Devonta Smith Scouting Report: Mr. Heisman

By Matthew Durgin

There was not a better player this past season than Alabama’s Devonta Smith who was appropriately awarded the Heisman trophy. Smith was the first wide receiver to win the award since Desmond Howard in 1991. He’s the “least flashy” of the Alabama four (Devonta Smith, Jaylen Waddle, Jerry Jeudy, and Henry Ruggs), but has the most career production which has led to him breaking the record for the SEC receiving career touchdown total. Like I said earlier, Smith isn’t the fastest or the strongest, but he does everything well. While he’s not going to make many “wow” plays like a Deandre Hopkins or a Julio Jones type player, I think he can become a legitimate receiver in the league for many years to come. Some guys have to rely on their athleticism or size to to get open, but a guy like Smith knows how to succeed because he’s a true student of the game.

Positives

Route Running

In terms of pure route-running, I don’t think there’s anyone better in this receiving class than Devonta Smith. He doesn’t have the measurables or speed to consistently beat defensive backs, so he has to rely on precise routes and cuts to get open. An underrated part of getting open is making subtle head or hip movements that will force the defensive backs into being flat-footed. Smith excels at all three levels and it’s because he has an incredible understanding of the game and how to get open. In fact, I would say he’s better than most NFL receivers at route running due to the fact he’s able to get open in so many different ways. It’s a luxury for any receivers coach to have a rookie next year with a veteran understanding of the game.

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Strong Hands

Being able to get open means nothing if you can’t come down with the ball. Devonta Smith has soft hands and will hold onto the ball despite being on the receiving end of a big hit. On passes down the field, he does a superb job of high pointing the ball and attacking it in the air. By doing this, he gives himself a better chance to come down with the ball and if he doesn’t, he’s probably drawing a flag.

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RAC Ability

For a guy of his size and stature, he’s not as fast as you would think. However, he’s still able to run past and around defenders when the ball is in his hands. The Alabama offense is predicated on being able to run successful screens and having the skill players make plays. Jaylen Waddle, Henry Ruggs, and Jerry Jeudy were more athletically gifted than Devonta Smith, but he’s been the one getting the most targets and having the most production. A good way to describe Smith as a runner is slippery. Because of his high football IQ, he understands angles and how to attack holes to run through. During the regular season, over half of his receiving yards came after the catch. For a guy who had over 1,500 yards, that is tough to do unless you’re a player of Smith’s caliber. He might not be blazing fast, but definitely is fast enough.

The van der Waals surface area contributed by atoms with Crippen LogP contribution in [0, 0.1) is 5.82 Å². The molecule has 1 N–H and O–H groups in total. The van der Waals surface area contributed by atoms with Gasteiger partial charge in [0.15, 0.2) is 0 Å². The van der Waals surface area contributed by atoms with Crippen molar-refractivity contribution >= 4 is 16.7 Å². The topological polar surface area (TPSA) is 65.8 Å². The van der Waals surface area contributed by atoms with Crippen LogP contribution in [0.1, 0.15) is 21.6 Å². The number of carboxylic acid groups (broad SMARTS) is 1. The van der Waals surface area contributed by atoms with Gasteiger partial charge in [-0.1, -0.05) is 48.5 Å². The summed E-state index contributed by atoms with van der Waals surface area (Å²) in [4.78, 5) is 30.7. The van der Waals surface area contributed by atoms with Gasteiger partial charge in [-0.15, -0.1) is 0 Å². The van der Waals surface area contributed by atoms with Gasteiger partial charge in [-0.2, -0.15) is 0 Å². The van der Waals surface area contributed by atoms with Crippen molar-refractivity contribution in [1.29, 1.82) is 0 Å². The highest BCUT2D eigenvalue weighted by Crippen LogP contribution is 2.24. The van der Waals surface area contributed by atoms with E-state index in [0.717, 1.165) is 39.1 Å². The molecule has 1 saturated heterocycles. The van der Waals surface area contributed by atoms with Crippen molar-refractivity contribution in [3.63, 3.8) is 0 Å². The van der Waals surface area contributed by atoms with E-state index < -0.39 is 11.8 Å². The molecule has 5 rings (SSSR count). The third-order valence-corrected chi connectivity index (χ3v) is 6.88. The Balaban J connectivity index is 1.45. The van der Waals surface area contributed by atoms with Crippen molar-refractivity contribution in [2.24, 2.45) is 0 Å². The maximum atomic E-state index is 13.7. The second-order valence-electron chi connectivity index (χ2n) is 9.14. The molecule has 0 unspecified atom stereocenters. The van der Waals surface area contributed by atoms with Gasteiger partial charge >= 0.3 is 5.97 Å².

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Ultimate Team Player

No matter what you tell him to do, Smith will do it at a high level. He’s returned punts for touchdowns, has made game-breaking catches, and even blocked defenders to spring big plays for Najee Harris. He absolutely should have been the Heisman winner this year and not just for his stats. There wasn’t a better all-around player in the country. Long story short, he’s a coach’s dream.

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Negatives

Size

At 6-1, 174 pounds, you have to worry about the fact he might be prone to injuries. Alabama typically turns their guys into muscle-bound freaks who are ready to endure a long sixteen game season as a rookie. Smith on the other hand looks like he hasn’t spent much time inside of a weight room. Even getting up to 190 pounds would do wonders for Smith and hopefully negate some concerns. Because of his lack of athleticism for his size, he’s going to get hit a lot. Can he hold up?

Peaked?

How much better can Smith get? This might be a stupid question because right now he’s a stud and the most productive receiver stat-wise, but he’s a relatively finished product as a player. He’s a senior who is already strong in the technical aspects of the game. This seems like a stupid reason to not draft someone, but teams want a player who will get better every season.

Conclusion

If a team wants to build a winning culture, you need guys like Smith. He’s not a special athlete like Waddle or Ja’Marr Chase, but he’s a safe prospect. You know that he’ll be a reliable target that can get open when a big play is needed. I think Daniel Jeremiah had the perfect pro comparison for him with Marvin Harrison. They’re both smaller built receivers but always get open. In terms of where he’ll be drafted, he’s obviously a first-rounder, but where is a mystery. I think he’s rising up the boards with a chance to become WR1 based on the season he’s had so far. Philadelphia, Detroit, New England, and Baltimore will all be teams in need of receiver help and can use a leader like Smith.

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